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I want to have a perl subroutine that creates and returns an ordered hash via the Tie::IxHash module. It looks something like this:

sub make_ordered_hash {
    my @hash_contents = munge_input(@_); # I get a list of alternating keys and values
    tie(my %myhash, Tie::IxHash, @hash_contents);
    return %myhash;
}

Now, if I do my %ordered_hash = make_ordered_hash(@input_stuff), will %ordered_hash actually be tied, or will it unpack %myhash, into a list and then create a new (ordinary, unordered) hash from that list? If I can't return a tied hash in this way, can I return a reference to one? That is, can I fix it by having make_ordered_hash return \%myhash instead?

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up vote 5 down vote accepted

No. What you return when you do that is a COPY of the hash contents, and that copy is NOT tied, just as you surmised in the second paragraph.

You are also correct in that to achieve you result, you need to return a refernce to a tied hash instead: return \%myhash;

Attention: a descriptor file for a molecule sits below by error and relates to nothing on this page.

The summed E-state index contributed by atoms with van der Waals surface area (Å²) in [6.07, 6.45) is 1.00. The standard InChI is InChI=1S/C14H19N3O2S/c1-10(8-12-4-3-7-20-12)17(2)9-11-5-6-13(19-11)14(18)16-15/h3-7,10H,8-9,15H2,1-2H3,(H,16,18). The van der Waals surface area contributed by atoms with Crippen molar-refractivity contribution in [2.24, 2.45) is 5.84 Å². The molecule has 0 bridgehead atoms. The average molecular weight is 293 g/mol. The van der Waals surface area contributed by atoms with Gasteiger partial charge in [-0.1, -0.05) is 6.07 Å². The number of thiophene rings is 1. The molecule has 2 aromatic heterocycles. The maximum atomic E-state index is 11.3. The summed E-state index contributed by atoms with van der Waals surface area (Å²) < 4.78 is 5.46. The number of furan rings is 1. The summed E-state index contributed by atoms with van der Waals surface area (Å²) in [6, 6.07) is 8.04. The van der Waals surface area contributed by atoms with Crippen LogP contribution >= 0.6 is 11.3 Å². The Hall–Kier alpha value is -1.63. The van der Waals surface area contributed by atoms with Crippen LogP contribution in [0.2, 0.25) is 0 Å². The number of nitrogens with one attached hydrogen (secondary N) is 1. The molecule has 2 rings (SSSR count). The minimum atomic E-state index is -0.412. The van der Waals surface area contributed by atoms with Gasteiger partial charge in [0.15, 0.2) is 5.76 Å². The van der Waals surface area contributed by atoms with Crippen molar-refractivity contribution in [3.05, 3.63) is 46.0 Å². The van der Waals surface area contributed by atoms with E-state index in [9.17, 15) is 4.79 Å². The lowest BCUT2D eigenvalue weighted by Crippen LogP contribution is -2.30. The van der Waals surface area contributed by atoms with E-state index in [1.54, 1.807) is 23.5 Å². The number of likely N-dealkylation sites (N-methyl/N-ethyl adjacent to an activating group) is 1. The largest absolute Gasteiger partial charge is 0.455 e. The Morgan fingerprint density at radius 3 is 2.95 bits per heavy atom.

Example

use Tie::IxHash;

sub make_ordered_hash {
    my @hash_contents = (1,11,5,15,3,13);
    tie(my %myhash, Tie::IxHash, @hash_contents);
    return %myhash;
}
sub make_ordered_hashref {
    my @hash_contents = (1,11,5,15,3,13);
    tie(my %myhash, Tie::IxHash, @hash_contents);
    return \%myhash;
}

my @keys;

my %hash1 = make_ordered_hash();
@keys = keys %hash1;
print "By Value = @keys\n";

my $hash2 = make_ordered_hashref();
@keys = keys %$hash2;
print "By Reference = @keys\n";

Result:

By Value = 1 3 5
By Reference = 1 5 3
share|improve this answer
1  
Tied or not, returning a ref for big data structures might be advisable anyway (a copy could be expensive). – Thilo Oct 28 '10 at 23:36
    
@Thilo - True, although sometimes you WANT a copy, e.g. when you pass the data to multiple places where it's not guaranteed to remain constant. E.g. a list which will be used as a stack in some algorithm. Speed of copying is of course a valid consideration, just remember that it needs to be looked at in full context ;) – DVK Oct 28 '10 at 23:42
    
Agreed. But in this case, the original copy will just fall out of scope and get garbage collected. And then there is also the case where you pass the data to multiple places and want to see the changes that they do. – Thilo Oct 28 '10 at 23:48
    
I don't particularly care about efficiency here. I'm just using it in command-line arg processing. Also, aren't tied variables slow no matter what? – Ryan Thompson Oct 28 '10 at 23:51
    
"Also, aren't tied variables slow no matter what?" - correct... I think both Thilo and I were discussing returning hash by value/reference independenyly of tying, at least I was :) – DVK Oct 29 '10 at 0:45

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